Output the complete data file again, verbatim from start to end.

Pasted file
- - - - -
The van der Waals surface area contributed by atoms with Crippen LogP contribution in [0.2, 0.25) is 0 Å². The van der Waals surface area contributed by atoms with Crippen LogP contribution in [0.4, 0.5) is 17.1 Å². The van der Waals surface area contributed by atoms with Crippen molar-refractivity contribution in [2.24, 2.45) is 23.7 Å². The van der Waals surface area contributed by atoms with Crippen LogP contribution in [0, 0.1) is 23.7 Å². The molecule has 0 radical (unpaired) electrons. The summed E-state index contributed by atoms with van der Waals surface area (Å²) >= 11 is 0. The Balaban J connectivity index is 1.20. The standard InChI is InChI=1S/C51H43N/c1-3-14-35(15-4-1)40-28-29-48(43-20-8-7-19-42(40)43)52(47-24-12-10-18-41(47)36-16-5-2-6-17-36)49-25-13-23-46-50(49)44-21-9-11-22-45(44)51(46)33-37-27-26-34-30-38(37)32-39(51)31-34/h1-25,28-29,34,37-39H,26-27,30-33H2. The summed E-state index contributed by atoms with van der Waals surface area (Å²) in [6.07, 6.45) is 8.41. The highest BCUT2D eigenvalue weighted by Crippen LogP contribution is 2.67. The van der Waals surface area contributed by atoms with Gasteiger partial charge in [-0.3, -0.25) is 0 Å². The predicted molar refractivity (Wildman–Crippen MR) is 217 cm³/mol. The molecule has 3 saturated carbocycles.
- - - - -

The van der Waals surface area contributed by atoms with Crippen LogP contribution in [0.2, 0.25) is 0 Å². The van der Waals surface area contributed by atoms with Crippen LogP contribution in [0.4, 0.5) is 17.1 Å². The van der Waals surface area contributed by atoms with Crippen molar-refractivity contribution in [2.24, 2.45) is 23.7 Å². The van der Waals surface area contributed by atoms with Crippen LogP contribution in [0, 0.1) is 23.7 Å². The molecule has 0 radical (unpaired) electrons. The summed E-state index contributed by atoms with van der Waals surface area (Å²) >= 11 is 0. The Balaban J connectivity index is 1.20. The standard InChI is InChI=1S/C51H43N/c1-3-14-35(15-4-1)40-28-29-48(43-20-8-7-19-42(40)43)52(47-24-12-10-18-41(47)36-16-5-2-6-17-36)49-25-13-23-46-50(49)44-21-9-11-22-45(44)51(46)33-37-27-26-34-30-38(37)32-39(51)31-34/h1-25,28-29,34,37-39H,26-27,30-33H2. The summed E-state index contributed by atoms with van der Waals surface area (Å²) in [6.07, 6.45) is 8.41. The highest BCUT2D eigenvalue weighted by Crippen LogP contribution is 2.67. The van der Waals surface area contributed by atoms with Gasteiger partial charge in [-0.3, -0.25) is 0 Å². The predicted molar refractivity (Wildman–Crippen MR) is 217 cm³/mol. The molecule has 3 saturated carbocycles.